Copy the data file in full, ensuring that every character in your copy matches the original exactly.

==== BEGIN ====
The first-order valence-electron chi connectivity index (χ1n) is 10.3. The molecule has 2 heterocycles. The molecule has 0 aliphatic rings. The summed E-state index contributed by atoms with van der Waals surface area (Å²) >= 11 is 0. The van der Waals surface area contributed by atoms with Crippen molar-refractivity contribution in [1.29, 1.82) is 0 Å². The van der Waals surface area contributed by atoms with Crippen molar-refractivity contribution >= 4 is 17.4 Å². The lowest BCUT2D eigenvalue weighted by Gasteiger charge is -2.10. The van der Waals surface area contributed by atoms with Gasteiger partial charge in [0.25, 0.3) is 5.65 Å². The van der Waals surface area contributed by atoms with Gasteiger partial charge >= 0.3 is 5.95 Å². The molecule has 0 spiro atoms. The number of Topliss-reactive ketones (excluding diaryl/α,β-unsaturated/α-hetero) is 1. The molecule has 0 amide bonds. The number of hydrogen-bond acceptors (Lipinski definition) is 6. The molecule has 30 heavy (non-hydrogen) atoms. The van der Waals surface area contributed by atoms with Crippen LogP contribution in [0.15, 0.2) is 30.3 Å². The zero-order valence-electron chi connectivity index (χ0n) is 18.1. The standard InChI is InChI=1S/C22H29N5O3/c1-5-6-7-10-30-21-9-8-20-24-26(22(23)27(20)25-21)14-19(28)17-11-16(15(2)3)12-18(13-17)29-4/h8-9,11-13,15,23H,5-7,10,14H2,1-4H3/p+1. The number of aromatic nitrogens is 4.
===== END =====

The first-order valence-electron chi connectivity index (χ1n) is 10.3. The molecule has 2 heterocycles. The molecule has 0 aliphatic rings. The summed E-state index contributed by atoms with van der Waals surface area (Å²) >= 11 is 0. The van der Waals surface area contributed by atoms with Crippen molar-refractivity contribution in [1.29, 1.82) is 0 Å². The van der Waals surface area contributed by atoms with Crippen molar-refractivity contribution >= 4 is 17.4 Å². The lowest BCUT2D eigenvalue weighted by Gasteiger charge is -2.10. The van der Waals surface area contributed by atoms with Gasteiger partial charge in [0.25, 0.3) is 5.65 Å². The van der Waals surface area contributed by atoms with Gasteiger partial charge >= 0.3 is 5.95 Å². The molecule has 0 spiro atoms. The number of Topliss-reactive ketones (excluding diaryl/α,β-unsaturated/α-hetero) is 1. The molecule has 0 amide bonds. The number of hydrogen-bond acceptors (Lipinski definition) is 6. The molecule has 30 heavy (non-hydrogen) atoms. The van der Waals surface area contributed by atoms with Crippen LogP contribution in [0.15, 0.2) is 30.3 Å². The zero-order valence-electron chi connectivity index (χ0n) is 18.1. The standard InChI is InChI=1S/C22H29N5O3/c1-5-6-7-10-30-21-9-8-20-24-26(22(23)27(20)25-21)14-19(28)17-11-16(15(2)3)12-18(13-17)29-4/h8-9,11-13,15,23H,5-7,10,14H2,1-4H3/p+1. The number of aromatic nitrogens is 4.